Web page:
The OED defines "gratulation" as "manifestation or expression of joy; a rejoicing," or "a feeling of gratification, joy, or exultation; rejoicing in heart."  Another sense (designated as obsolete) is "reward, recompense."

John Nash, "Wakes Colne Mill, Colchester, Essex" (1931)

Here is the poem in which I first discovered "bourne."

                 The Bourne

Underneath the growing grass,
     Underneath the living flowers,
     Deeper than the sound of showers:
     There we shall not count the hours
By the shadows as they pass.

Youth and health will be but vain,
     Beauty reckoned of no worth:
     There a very little girth
     Can hold round what once the earth
Seemed too narrow to contain.

Christina Rossetti, The Prince's Progress and Other Poems (1866).

John Nash, "Rocks and Water" (c. 1950)

Thursday, June 20, 2013

Perspective, Part Nine: "Almost Human"

Is it possible to look at yourself objectively?  To see yourself for who you are?  Speaking for myself, I have my doubts.  Still, I like to think that I am more optimistic about the possibility than, say, La Rochefoucauld, who offers this uncharitable (but, alas, likely true) insight about us:

"Whatever discovery was made in the country of self-love, many unknown lands remain there still."

La Rochefoucauld, Maxims (1678), translated by Stuart Warner and Stephane Douard (St. Augustine's Press 2001).

Yes, as I survey the public world around us -- politicians, bureaucrats, social scientists, media mouthpieces and the lot -- I know all too well what La Rochefoucauld means.  No shortage of self-love and misplaced self-assurance there.  And no evidence of self-awareness or self-reflection either.

William Ratcliffe, "Cottage Interior" (1920)

The first tiny step is not to think that you are any different.  I have quoted Czeslaw Milosz on this topic in the past, and he bears repeating:


To believe you are magnificent.  And gradually to discover that you are not magnificent.  Enough labor for one human life.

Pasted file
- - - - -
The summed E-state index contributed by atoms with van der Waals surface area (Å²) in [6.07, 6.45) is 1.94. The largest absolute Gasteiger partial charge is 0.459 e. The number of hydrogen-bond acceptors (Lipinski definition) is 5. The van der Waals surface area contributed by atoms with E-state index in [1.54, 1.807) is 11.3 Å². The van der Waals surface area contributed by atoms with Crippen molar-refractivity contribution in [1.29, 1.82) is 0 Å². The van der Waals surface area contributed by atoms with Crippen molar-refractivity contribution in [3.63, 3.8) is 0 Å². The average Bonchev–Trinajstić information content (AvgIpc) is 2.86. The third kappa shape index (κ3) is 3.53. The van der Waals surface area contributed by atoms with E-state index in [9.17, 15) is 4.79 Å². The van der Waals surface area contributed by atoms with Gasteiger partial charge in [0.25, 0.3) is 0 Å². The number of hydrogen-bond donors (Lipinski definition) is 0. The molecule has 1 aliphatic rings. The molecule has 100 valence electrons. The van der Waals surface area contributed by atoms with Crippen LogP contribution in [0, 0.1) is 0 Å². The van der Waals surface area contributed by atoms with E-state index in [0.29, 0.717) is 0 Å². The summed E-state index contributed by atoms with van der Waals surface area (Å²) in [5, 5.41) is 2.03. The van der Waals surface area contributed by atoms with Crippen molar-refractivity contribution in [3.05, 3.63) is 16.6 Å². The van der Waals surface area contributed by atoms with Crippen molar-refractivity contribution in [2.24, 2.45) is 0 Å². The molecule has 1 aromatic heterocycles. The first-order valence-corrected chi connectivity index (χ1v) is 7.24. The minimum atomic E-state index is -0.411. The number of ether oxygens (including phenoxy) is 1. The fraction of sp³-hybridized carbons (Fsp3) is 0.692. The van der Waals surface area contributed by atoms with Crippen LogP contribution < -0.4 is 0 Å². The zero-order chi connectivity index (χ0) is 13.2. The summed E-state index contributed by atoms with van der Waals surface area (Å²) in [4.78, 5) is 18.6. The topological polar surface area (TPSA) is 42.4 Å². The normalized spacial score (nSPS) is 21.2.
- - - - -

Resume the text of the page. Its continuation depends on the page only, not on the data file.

Czeslaw Milosz, Road-side Dog (translated by Czeslaw Milosz and Robert Hass) (Farrar, Straus and Giroux 1998).

William Ratcliffe, "The Conservatory Window"

                Almost Human

The man you know, assured and kind,
Wearing fame like an old tweed suit --
You would not think he has an incurable
Sickness upon his mind.

Finely that tongue, for the listening people,
Articulates love, enlivens clay;
While under his valued skin there crawls
An outlaw and a cripple.

Unenviable the renown he bears
When all's awry within?  But a soul
Divinely sick may be immunized
From the scourge of common cares.

A woman weeps, a friend's betrayed,
Civilization plays with fire --
His grief or guilt is easily purged
In a rush of words to the head.

The newly dead, and their waxwork faces
With the look of things that could never have lived,
He'll use to prime his cold, strange heart
And prompt the immortal phrases.

Before you condemn this eminent freak
As an outrage upon mankind,
Reflect:  something there is in him
That must for ever seek

To share the condition it glorifies,
To shed the skin that keeps it apart,
To bury its grace in a human bed --
And it walks on knives, on knives.

C. Day Lewis, Pegasus and Other Poems (1957).

William Ratcliffe, "Attic Room" (1918)

Monday, June 17, 2013

By The Sea, Part Two: "So Of The Soul"

By happenstance I have lived beside salt water since the age of eleven:  the Pacific Ocean (to the west, with the exception of one year in Japan), Puget Sound (a meandering inland arm of the Pacific), and the Indian Ocean (for two years).  I've become accustomed to having an expanse of blue or grey at my shoulder.

Don't get me wrong:  I love the nearly waterless wide-openness of, say, the high desert of Utah and Arizona and New Mexico or the plains of the Midwest ("amber waves of grain" is quite accurate).  And one of the finest drives I have ever taken was along the green-walled and green-vaulted Natchez Trace Parkway from Natchez on the Mississippi River to the outskirts of Nashville.

But there is something about having water out on the horizon.  "The sea is a mirror, not only to the clouds, the sun, the moon, and the stars, but to all one's dreams, to all one's speculations. . . . The sea tells us that everything is changing and that nothing ever changes, that tides go out and return, that all existence is a rhythm."  Arthur Symons, "In a Northern Bay," Cities and Sea-Coasts and Islands, (1918), page 296.

Robert Lee, "Whitby Harbour" (1951)